Technological Revolutions and Financial Capital: The Dynamics of Bubbles and Golden Ages
Carlota Perez has made several highly original contributions to the understanding of long-term technological transformations and the way in which such changes interact with wider economic, social and political changes. This book is perhaps her most original and controversial contribution. Her intense interest in these deep processes was aroused in the 1970s when, as a young researcher, she was studying the oil industry, then and still today of critical importance for her own native country, Venezuela. In trying to explain the causes and consequences of the so-called OPEC crisis of 1973, she became convinced that the global economy had begun a long-term transition from a mass-production economy based on cheap oil to an ‘information economy’ based on cheap micro-electronics. The arrival of the microprocessor – a ‘computer on a chip’ – served as a ‘big-bang’ announcing this probability and she was able to develop her theory at this time through a period of postgraduate research in California – a state which was already then at the forefront of the Information Revolution.
As a result of this research and her subsequent work with government and industry, she was able to publish in 1983 a paper that became an influential landmark in this field. It was entitled ‘Structural Change and the Assimilation of New Technologies in the Economic and Social System’ and the title ad-equately reflects the content. It became influential for three main reasons. First of all, it demonstrated that very big changes in technology entailed not just the extraordinarily rapid growth of a few new industries, but also, over a more prolonged period, the rejuvenation of many ‘old’ industries, which found ways to use the new technology and to make changes in their organization and man-agement, influenced by the new industries. She designated this combination of new ways of thinking about the productive system, including its organiza-tion, its techniques and its interdependencies as a change of ‘techno-economic paradigm’. This concept of a paradigm change, with each major technological revolution, has become very widely accepted, particularly since Alan Greenspan began to use the expression in the 1990s to explain the upsurge in the Ameri-can economy at that time.
The second major contribution which Carlota Perez made in that paper was to point out that such a ‘meta-paradigm’ change, affecting the entire economy entailed the very widespread use of new inputs. In each technological revolu-tion, whether in earlier times with iron, coal, steel, or oil or with chips today, it was possible to make very great economies of scale in the production of these inputs, and frequently such a steep decline in price followed that they became very attractive for economic as well as for purely technical reasons.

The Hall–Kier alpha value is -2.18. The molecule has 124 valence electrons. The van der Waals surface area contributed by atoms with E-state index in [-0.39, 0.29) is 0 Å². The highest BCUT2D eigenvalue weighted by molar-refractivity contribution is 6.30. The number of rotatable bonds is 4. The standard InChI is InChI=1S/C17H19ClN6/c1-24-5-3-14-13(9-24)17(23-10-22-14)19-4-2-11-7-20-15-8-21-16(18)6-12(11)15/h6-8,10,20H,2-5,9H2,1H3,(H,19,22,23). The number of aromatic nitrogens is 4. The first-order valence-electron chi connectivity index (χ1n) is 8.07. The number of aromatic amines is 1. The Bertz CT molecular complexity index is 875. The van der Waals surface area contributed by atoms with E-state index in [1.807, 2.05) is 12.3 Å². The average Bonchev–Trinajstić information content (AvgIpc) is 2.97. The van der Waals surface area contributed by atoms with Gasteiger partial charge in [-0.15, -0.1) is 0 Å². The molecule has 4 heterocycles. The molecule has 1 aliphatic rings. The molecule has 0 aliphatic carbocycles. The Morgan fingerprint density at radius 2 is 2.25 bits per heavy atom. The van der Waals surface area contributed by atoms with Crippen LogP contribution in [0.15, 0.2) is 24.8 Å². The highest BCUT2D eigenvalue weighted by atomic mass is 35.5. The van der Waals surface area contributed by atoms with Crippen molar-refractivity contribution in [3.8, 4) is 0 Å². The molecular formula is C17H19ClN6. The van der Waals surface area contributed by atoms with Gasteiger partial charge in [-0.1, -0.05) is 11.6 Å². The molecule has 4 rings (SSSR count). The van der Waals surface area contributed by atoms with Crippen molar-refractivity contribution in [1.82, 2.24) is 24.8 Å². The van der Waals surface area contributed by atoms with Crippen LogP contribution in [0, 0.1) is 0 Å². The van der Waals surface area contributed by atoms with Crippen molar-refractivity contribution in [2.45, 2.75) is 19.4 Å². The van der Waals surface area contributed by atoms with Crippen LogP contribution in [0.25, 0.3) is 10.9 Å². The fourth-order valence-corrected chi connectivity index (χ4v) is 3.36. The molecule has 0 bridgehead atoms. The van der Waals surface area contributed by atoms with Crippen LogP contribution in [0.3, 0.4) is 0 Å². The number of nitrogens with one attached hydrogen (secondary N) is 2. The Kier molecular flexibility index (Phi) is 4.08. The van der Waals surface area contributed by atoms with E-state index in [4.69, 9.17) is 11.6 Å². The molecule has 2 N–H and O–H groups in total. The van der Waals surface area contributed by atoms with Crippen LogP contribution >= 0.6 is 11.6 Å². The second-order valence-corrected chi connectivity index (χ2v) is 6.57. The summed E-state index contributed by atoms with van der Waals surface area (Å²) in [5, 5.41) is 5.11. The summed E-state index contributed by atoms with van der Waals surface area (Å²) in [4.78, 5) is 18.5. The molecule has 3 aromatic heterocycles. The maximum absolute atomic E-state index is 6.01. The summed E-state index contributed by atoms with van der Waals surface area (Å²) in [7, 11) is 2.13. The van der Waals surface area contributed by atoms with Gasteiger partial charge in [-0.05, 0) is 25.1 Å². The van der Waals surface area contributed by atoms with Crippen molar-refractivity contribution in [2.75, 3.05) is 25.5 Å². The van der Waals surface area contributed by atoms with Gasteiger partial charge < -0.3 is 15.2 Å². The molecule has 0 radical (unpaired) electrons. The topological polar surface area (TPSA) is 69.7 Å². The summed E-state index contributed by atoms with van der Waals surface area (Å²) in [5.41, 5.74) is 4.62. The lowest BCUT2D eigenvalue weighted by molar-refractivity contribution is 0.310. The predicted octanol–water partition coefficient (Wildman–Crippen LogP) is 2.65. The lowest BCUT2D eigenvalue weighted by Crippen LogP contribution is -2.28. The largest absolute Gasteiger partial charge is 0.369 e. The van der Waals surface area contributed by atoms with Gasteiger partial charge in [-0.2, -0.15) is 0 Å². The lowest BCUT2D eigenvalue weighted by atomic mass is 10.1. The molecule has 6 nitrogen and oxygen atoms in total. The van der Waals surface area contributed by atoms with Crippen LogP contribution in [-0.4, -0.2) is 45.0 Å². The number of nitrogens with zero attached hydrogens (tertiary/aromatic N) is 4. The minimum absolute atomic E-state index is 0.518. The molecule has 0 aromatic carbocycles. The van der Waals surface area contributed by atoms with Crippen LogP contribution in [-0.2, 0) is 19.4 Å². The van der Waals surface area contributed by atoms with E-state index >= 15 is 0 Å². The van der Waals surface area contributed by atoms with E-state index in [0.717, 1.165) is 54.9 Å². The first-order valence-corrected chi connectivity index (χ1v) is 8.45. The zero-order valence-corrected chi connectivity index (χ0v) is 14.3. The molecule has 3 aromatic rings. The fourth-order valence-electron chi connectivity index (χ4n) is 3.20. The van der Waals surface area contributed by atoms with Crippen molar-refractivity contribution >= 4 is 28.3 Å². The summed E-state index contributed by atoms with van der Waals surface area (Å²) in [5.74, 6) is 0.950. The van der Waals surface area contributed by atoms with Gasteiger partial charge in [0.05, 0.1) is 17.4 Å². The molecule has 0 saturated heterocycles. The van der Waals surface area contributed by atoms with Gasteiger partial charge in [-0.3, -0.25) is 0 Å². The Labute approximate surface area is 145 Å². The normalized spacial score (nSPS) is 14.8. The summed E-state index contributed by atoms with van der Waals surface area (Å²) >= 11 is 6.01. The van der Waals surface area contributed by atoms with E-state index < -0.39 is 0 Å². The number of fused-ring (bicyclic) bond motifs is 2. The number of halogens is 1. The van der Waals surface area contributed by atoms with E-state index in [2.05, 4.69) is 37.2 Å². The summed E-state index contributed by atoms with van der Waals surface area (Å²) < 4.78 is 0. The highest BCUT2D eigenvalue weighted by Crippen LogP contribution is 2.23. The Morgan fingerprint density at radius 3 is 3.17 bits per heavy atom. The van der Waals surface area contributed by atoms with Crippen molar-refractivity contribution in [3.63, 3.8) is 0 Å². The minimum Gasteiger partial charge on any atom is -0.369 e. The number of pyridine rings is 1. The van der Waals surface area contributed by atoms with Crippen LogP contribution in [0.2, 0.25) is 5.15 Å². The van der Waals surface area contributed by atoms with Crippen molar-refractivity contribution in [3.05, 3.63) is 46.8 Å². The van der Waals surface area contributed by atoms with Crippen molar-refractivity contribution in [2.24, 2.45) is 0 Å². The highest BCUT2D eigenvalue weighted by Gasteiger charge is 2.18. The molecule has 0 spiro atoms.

Finally, she showed up some of the fallacies of what is known to historians as ‘technological determinism’ by her insistence that any transformation in technology could only take place through an interactive and accompanying process of social, political and managerial change. This meant that the change of paradigm affected not only management and organization at the level of the firm but it affected and was affected by the entire system of social and political regulation. This is particularly obvious in such areas as education and training, where the strong demand for new skills drives the changes, but it is also appar-ent in the intellectual property regime (trademarks, patents and so on) and the framework of company law, safety regulation and, even more, in international trade and competition. All this has become particularly evident with the growth of the institutions of the ‘information society’. Carlota Perez made the vital point that countries and regions vary in their capacity and their desire to make such institutional changes, depending on social and political factors, the par-ticular historical circumstances and other social and political conflicts and ideas.
In this book, she makes an even more original and seminal contribution. She examines the interaction between that part of the economy commonly known as financial capital and the upsurge of new technologies from their first beginnings to the time when they predominate in the structure and behavior of the economy. In his major work, Business Cycles (1939), Joseph Schumpeter, whilst interpreting the major waves of economic growth and technological transformation as ‘successive industrial revolutions’, insisted that these clus-ters of radical innovations also depended on financial capital. In fact, more space is devoted to finance in his book than to technology but, rather strangely, his followers – often known as ‘neo-Schumpeterians’ – neglected this aspect of his work. With characteristic boldness, Carlota Perez has attempted to fill this gap. The Internet ‘bubble’ has made the gap especially apparent but she began her work long before this.